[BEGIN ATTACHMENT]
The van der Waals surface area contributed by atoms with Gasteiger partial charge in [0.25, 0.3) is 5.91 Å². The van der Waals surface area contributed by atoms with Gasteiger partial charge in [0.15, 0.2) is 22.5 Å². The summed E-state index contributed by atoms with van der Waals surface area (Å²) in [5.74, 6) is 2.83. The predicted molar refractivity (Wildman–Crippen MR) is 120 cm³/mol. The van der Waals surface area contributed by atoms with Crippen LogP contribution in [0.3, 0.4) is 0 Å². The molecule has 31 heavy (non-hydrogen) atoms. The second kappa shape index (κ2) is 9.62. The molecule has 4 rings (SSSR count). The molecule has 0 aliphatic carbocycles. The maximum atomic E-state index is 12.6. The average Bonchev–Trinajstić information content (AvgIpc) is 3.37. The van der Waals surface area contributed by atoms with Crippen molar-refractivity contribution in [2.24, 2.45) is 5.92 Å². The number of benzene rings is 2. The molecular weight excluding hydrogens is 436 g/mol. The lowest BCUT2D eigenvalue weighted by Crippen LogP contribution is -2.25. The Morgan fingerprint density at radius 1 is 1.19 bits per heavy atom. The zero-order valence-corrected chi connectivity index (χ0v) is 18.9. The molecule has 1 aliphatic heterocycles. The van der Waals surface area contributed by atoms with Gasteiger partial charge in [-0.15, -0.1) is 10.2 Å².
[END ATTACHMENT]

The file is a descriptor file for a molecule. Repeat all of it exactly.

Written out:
The van der Waals surface area contributed by atoms with Gasteiger partial charge in [0.25, 0.3) is 5.91 Å². The van der Waals surface area contributed by atoms with Gasteiger partial charge in [0.15, 0.2) is 22.5 Å². The summed E-state index contributed by atoms with van der Waals surface area (Å²) in [5.74, 6) is 2.83. The predicted molar refractivity (Wildman–Crippen MR) is 120 cm³/mol. The van der Waals surface area contributed by atoms with Crippen LogP contribution in [0.3, 0.4) is 0 Å². The molecule has 31 heavy (non-hydrogen) atoms. The second kappa shape index (κ2) is 9.62. The molecule has 4 rings (SSSR count). The molecule has 0 aliphatic carbocycles. The maximum atomic E-state index is 12.6. The average Bonchev–Trinajstić information content (AvgIpc) is 3.37. The van der Waals surface area contributed by atoms with Crippen molar-refractivity contribution in [2.24, 2.45) is 5.92 Å². The number of benzene rings is 2. The molecular weight excluding hydrogens is 436 g/mol. The lowest BCUT2D eigenvalue weighted by Crippen LogP contribution is -2.25. The Morgan fingerprint density at radius 1 is 1.19 bits per heavy atom. The zero-order valence-corrected chi connectivity index (χ0v) is 18.9. The molecule has 1 aliphatic heterocycles. The van der Waals surface area contributed by atoms with Gasteiger partial charge in [-0.15, -0.1) is 10.2 Å².